You don’t need a loaded barbell and a weightlifting rig to get strong hamstrings.
Done correctly, bodyweight hamstring exercises can provide that sought-after silhouette And Several functional fitness facilities.
That’s right — a pair of well-developed hamstrings are good for a lot more than filling out your jeans.
“The hamstrings slow down the action of the quads during running and gait cycling,” says Alice Holland, DPT, director of regional development for Stride Strong Physical Therapy in Hillsboro, Oregon. “They also help with uphill speeds, such as curbs, stairs and hills. Without their strength, knee injuries can occur and strength is limited when attempting to climb uphill or up stairs.
In other words, whether you’re climbing stairs or hiking, you can benefit from bodyweight hamstring exercises.
And since these nine exercises require minimal space and zero equipment, there’s no excuse not to.
Add some of these bodyweight hamstring exercises to your favorite leg day routine, or combine them into one workout. Aim for three sets of 15 repetitions of each exercise.
- Stand tall with your feet hip-width apart and place your fingertips behind your ears.
- Keeping your back flat and core engaged with a slight bend in your knees, push your hips back and lower your torso until it’s almost parallel to the floor.
- Pause, and return to the starting position.
- Lie with your knees bent, feet flat on the floor, your arms by your sides and palms down.
- Squeeze your glutes and push through your legs, lifting your hips off the floor until your body forms a straight line from your knees to your shoulders.
- Pause, then slowly return yourself to the starting position.
- Place your left foot on a box, bench, or sturdy chair. Your hips, knees, and ankles should all be bent 90 degrees.
- Keeping your chest up and shoulders back, push your body up with your left leg until it’s straight (keep your right leg up).
- Squeeze your glutes at the top of the movement and then slowly lower your body back to the starting position under control.
- Repeat equally on both legs.
- Stand tall with your arms at your sides, feet shoulder-width apart and toes pointed forward.
- Keeping your back flat and core braced, push your hips back, bend your knees, and lower your body until your thighs are parallel to the floor. Don’t let your chest protrude too far.
- Pause, and then push yourself back up to the starting position.
- Stand tall with your feet shoulder-width apart and your arms by your sides.
- Keeping your chest up, core engaged and back flat, push your hips back and lower your body until your thighs are parallel to the floor.
- Back yourself up explosively, jump straight up.
- Land softly with your knees bent to absorb the impact, then immediately lower yourself into your next rep.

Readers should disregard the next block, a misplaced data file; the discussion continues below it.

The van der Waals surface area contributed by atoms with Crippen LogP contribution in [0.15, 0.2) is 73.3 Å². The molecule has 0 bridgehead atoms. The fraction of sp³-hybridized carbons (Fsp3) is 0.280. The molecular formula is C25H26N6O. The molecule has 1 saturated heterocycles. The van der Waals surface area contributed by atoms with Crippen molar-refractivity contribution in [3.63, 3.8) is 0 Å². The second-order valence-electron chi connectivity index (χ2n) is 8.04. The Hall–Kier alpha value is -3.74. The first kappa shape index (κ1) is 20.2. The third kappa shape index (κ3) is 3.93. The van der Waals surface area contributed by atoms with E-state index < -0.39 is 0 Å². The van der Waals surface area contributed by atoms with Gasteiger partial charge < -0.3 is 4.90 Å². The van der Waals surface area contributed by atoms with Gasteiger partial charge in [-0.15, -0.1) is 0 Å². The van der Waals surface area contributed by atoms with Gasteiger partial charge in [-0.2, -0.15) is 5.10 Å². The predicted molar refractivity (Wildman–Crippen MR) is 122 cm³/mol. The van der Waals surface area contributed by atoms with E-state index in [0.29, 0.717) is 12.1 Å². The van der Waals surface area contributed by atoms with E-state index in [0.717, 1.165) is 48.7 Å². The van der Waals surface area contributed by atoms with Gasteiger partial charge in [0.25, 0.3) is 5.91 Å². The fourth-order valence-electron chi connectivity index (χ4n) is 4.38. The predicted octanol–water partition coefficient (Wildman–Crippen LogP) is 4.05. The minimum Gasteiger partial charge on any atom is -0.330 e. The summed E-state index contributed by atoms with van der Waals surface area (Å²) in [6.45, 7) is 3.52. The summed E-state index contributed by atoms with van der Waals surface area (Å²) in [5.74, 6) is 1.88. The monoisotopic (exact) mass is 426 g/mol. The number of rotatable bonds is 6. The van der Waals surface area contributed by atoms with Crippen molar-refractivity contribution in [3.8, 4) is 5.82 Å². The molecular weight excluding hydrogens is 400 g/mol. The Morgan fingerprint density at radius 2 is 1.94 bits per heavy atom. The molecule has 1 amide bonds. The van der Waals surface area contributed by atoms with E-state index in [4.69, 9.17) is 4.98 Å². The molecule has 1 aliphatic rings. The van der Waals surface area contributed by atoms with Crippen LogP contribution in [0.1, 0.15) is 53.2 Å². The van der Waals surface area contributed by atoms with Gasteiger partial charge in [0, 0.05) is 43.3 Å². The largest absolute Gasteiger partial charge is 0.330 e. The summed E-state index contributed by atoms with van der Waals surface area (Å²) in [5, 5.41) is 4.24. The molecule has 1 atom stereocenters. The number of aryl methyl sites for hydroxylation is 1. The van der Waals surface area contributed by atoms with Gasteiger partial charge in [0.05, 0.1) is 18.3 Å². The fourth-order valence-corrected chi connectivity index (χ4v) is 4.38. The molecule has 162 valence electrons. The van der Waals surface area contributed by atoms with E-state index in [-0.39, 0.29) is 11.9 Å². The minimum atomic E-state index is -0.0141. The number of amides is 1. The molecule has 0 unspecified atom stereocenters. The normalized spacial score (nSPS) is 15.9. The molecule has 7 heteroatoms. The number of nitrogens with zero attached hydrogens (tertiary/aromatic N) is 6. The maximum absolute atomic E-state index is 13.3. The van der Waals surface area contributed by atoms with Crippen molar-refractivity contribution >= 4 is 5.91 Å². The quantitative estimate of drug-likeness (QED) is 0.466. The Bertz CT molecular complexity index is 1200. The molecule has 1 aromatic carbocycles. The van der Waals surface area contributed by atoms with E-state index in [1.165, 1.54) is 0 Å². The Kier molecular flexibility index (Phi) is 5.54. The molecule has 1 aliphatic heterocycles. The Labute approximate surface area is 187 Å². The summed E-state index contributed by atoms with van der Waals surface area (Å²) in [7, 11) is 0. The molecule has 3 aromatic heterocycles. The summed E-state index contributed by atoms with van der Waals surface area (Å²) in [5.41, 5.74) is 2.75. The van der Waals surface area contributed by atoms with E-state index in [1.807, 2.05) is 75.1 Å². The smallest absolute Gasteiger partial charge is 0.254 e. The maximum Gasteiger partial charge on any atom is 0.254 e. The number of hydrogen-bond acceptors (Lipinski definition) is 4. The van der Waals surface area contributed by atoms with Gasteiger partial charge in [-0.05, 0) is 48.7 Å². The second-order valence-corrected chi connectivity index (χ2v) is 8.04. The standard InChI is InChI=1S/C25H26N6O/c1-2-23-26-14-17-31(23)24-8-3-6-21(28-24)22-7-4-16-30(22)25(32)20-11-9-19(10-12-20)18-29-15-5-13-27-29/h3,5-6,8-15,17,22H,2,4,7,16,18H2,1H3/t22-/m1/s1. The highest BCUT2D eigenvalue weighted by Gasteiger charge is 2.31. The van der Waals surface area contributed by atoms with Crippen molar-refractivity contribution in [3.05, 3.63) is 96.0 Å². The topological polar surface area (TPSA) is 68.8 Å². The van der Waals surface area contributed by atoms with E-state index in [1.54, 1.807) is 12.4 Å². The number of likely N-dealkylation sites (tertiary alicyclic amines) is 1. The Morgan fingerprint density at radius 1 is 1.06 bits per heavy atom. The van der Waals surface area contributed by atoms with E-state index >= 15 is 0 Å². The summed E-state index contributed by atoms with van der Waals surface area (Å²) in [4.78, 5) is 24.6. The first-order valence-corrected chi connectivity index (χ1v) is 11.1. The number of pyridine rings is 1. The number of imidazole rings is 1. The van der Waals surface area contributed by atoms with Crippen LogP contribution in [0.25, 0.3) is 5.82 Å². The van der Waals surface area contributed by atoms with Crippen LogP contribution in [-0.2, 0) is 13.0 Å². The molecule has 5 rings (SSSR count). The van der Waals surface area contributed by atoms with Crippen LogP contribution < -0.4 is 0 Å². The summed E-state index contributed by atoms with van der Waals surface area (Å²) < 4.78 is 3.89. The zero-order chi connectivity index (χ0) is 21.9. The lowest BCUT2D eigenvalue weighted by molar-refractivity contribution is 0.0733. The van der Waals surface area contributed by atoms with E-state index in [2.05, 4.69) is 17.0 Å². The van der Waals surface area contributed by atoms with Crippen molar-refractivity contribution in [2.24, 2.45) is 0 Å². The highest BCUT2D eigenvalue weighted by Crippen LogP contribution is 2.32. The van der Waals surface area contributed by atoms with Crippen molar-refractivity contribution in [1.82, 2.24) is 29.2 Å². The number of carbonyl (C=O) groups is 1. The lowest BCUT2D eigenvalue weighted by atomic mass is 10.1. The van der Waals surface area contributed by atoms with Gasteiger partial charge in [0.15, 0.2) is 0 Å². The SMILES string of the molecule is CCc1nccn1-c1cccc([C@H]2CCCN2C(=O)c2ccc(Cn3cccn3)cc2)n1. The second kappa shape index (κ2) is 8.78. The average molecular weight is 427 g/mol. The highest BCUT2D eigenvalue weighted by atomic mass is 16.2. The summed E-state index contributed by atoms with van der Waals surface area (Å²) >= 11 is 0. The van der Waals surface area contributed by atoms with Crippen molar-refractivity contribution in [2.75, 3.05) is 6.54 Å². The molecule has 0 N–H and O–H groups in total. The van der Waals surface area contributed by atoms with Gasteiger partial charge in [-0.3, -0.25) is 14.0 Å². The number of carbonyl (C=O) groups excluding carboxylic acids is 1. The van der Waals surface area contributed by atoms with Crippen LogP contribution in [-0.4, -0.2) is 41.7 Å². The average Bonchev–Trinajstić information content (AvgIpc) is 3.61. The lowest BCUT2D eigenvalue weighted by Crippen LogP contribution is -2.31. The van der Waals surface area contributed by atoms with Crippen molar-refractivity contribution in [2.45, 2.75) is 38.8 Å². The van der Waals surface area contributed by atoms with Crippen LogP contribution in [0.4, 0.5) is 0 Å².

6. Pilates Leg Kick
- Lie in a prone position on a mat (with your stomach on the mat).
- Lift your torso up and place your elbows on the mat with your elbows directly under your shoulders and your fists clenched together.
- Draw your belly button into your spine, press your pelvis into the mat, and keep your legs and feet parallel.
- From this position, inhale as you point your toes and bend both knees to a 90-degree angle.
- Kick your heels toward your glutes twice, exhaling forcefully through both ankles.
- Exhale as you lower your feet to the mat.
- Repeat until all repetitions are completed.
7. Single-leg straight-leg deadlift
- Stand with your feet hip-width apart and your arms by your sides.
- Shift your weight onto your right leg and lift your left leg a few inches off the floor behind you. This position begins.
- With your right leg slightly bent, your back flat and your core engaged, push your hips into a hinge and lower your upper body until your torso is nearly parallel to the floor, raising your left leg behind you. Reach your left hand to the floor. Your right hand can be at the side for counter balance.
- Pause, and then lower your left leg to return to standing position. Perform equal reps on both sides.
- Stand with your feet hip-width apart and your hands on your hips.
- Keeping your chest up, back flat, shoulders back and core engaged, take a big step with your right leg.
- Bend both knees down until your left thigh is parallel to the floor. Knees should be bent at about 90 degrees, with your right knee hanging a few inches off the ground. Your left knee should be stacked just above the ankle.
- Pause, then push off your back leg to return to the starting position.
- Perform equal reps on both sides.
9. Crab Walk
- Sit on the floor and bend your knees so that the soles of your feet press into the floor. Keep your feet about hip-width apart.
- Reach both hands behind your waist and press your palms into the floor with your fingers facing forward.
- Use your glutes and core muscles to lift your hips so you create a “tabletop” position with your torso and thighs. Only your palms and the soles of your feet should touch the floor.
- Keeping hips up, step forward with your right leg and left arm, followed by your left leg and right arm.
- Continue to walk forward with the opposite arm and leg for a specified number of steps before reversing the movement and returning to the starting position.